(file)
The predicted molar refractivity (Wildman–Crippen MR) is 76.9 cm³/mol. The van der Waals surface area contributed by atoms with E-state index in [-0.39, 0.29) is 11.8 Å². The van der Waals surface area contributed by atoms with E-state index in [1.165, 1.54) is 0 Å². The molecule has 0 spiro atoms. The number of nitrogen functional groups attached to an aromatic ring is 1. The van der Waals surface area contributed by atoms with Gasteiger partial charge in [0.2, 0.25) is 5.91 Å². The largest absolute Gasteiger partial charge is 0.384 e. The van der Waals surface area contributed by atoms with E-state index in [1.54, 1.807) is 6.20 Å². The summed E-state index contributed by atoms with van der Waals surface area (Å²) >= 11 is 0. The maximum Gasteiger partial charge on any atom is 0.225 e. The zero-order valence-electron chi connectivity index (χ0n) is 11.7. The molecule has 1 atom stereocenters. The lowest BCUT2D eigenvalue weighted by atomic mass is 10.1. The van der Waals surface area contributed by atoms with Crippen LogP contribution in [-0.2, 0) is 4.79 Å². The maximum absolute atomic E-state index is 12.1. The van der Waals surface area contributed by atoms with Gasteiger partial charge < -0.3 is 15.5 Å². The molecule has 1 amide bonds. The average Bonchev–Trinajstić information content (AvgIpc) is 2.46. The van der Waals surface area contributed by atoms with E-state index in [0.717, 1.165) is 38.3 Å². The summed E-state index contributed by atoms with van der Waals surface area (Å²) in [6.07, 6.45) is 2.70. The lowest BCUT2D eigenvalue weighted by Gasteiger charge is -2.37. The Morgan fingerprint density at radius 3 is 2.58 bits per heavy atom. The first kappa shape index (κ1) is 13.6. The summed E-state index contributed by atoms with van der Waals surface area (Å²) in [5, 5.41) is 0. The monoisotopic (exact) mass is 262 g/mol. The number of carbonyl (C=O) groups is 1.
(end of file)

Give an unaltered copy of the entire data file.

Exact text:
The predicted molar refractivity (Wildman–Crippen MR) is 76.9 cm³/mol. The van der Waals surface area contributed by atoms with E-state index in [-0.39, 0.29) is 11.8 Å². The van der Waals surface area contributed by atoms with E-state index in [1.165, 1.54) is 0 Å². The molecule has 0 spiro atoms. The number of nitrogen functional groups attached to an aromatic ring is 1. The van der Waals surface area contributed by atoms with Gasteiger partial charge in [0.2, 0.25) is 5.91 Å². The largest absolute Gasteiger partial charge is 0.384 e. The van der Waals surface area contributed by atoms with E-state index in [1.54, 1.807) is 6.20 Å². The summed E-state index contributed by atoms with van der Waals surface area (Å²) >= 11 is 0. The maximum Gasteiger partial charge on any atom is 0.225 e. The zero-order valence-electron chi connectivity index (χ0n) is 11.7. The molecule has 1 atom stereocenters. The lowest BCUT2D eigenvalue weighted by atomic mass is 10.1. The van der Waals surface area contributed by atoms with Crippen LogP contribution in [-0.2, 0) is 4.79 Å². The maximum absolute atomic E-state index is 12.1. The van der Waals surface area contributed by atoms with Gasteiger partial charge < -0.3 is 15.5 Å². The molecule has 1 amide bonds. The average Bonchev–Trinajstić information content (AvgIpc) is 2.46. The van der Waals surface area contributed by atoms with E-state index in [0.717, 1.165) is 38.3 Å². The summed E-state index contributed by atoms with van der Waals surface area (Å²) in [6.07, 6.45) is 2.70. The lowest BCUT2D eigenvalue weighted by Gasteiger charge is -2.37. The Morgan fingerprint density at radius 3 is 2.58 bits per heavy atom. The first kappa shape index (κ1) is 13.6. The summed E-state index contributed by atoms with van der Waals surface area (Å²) in [5, 5.41) is 0. The monoisotopic (exact) mass is 262 g/mol. The number of carbonyl (C=O) groups is 1.